Archery in Hungary

The lifestyle of the early Magyar, (the name by which Hungarians call themselves), military equipment, military tactics and strategy, political thinking and dress all show similarities with other steppe people and much weaponry and horse-accoutrements have counterparts as far away as Mongolia, Northern China, as well as Persia.

The Old Magyar bow was made of five materials. Softwood; a glue made from fish air-bladders, sinew; horn and bone. The core was shaped to accommodate the grip, two flexible "arms" and two "horns" at the ends of the bow. Some research indicates that the wood was first bent under steam opposite to the direction in which it would eventually be drawn.

The making of such a bow took a long time – even years – due to the need for "curing" the various materials. The Old Magyars valued their bows, which were important to them not only in warfare, but in supplementing their diet by hunting. This can be seen by how much care was taken of the bow. When unstrung, it was placed in a soft leather container slung from the left side of the archer on a belt, and when strung, it was carried in a hard-leather and metal bowcase also on the left side.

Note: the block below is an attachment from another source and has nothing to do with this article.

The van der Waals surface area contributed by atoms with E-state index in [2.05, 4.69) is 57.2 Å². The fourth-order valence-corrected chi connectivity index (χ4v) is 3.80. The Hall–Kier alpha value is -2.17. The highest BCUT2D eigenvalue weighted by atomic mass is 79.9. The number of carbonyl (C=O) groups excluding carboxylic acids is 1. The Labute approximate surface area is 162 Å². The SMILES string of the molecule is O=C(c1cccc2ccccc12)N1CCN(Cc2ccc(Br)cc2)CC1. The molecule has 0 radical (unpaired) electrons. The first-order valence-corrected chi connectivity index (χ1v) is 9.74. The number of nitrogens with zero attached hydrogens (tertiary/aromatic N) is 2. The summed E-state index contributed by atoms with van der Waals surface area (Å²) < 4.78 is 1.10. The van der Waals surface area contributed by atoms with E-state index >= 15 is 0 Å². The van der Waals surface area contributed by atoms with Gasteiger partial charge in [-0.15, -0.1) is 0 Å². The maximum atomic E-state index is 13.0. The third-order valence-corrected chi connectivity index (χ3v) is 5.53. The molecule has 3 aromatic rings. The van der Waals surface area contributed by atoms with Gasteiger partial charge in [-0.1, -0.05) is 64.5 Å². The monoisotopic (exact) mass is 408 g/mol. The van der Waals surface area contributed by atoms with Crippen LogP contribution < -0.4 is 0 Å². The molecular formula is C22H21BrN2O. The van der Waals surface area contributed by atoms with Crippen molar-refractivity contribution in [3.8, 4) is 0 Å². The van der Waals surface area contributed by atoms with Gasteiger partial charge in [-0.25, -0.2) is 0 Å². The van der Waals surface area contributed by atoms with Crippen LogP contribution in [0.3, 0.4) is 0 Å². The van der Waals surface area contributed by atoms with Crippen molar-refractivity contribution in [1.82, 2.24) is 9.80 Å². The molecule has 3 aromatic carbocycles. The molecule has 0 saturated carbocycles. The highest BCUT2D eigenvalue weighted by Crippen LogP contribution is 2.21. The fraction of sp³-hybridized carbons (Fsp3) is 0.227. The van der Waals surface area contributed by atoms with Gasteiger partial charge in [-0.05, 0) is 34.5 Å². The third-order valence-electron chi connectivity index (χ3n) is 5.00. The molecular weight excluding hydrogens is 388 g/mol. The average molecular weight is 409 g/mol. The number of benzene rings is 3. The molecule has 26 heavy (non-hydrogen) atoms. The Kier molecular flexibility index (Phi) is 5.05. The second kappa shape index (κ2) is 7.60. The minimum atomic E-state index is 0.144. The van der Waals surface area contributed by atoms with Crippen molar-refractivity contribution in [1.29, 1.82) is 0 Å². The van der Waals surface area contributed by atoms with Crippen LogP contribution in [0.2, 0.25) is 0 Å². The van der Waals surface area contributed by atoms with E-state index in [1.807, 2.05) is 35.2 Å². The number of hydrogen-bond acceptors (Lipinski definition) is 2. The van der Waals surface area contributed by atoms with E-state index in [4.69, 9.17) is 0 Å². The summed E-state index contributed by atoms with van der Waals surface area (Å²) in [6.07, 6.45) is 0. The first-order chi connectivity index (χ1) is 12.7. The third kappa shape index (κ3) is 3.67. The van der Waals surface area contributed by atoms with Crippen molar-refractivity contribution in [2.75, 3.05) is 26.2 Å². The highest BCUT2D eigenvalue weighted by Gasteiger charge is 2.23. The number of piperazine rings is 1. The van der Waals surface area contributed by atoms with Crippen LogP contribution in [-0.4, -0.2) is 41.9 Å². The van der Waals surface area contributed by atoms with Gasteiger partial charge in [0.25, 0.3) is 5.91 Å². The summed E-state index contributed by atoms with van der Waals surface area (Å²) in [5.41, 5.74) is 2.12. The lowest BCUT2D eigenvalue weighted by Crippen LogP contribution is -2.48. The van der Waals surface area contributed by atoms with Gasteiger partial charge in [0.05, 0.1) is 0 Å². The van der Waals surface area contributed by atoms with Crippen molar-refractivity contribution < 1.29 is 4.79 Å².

The Magyars also looked after their arrows, putting them in a special quiver, (tegez) which could be closed against the weather. This was also worn on the right side, with the arrowheads pointing upwards.

Thanks to the world famous Hungarian master bower Kassai Lajos the steppe culture of horsemen is under revival. He founded modern horseback archery, plus won all the competitions until now and managed to set up five Guinness world records by being able to do horseback archery on changed horses, without stopping for 24 hours. At Kassai Valley he created the modern age horseback archery school in Kaposmero, about 60 km south of the Lake Balaton. You have to book in to visit.  



Archery in Hungary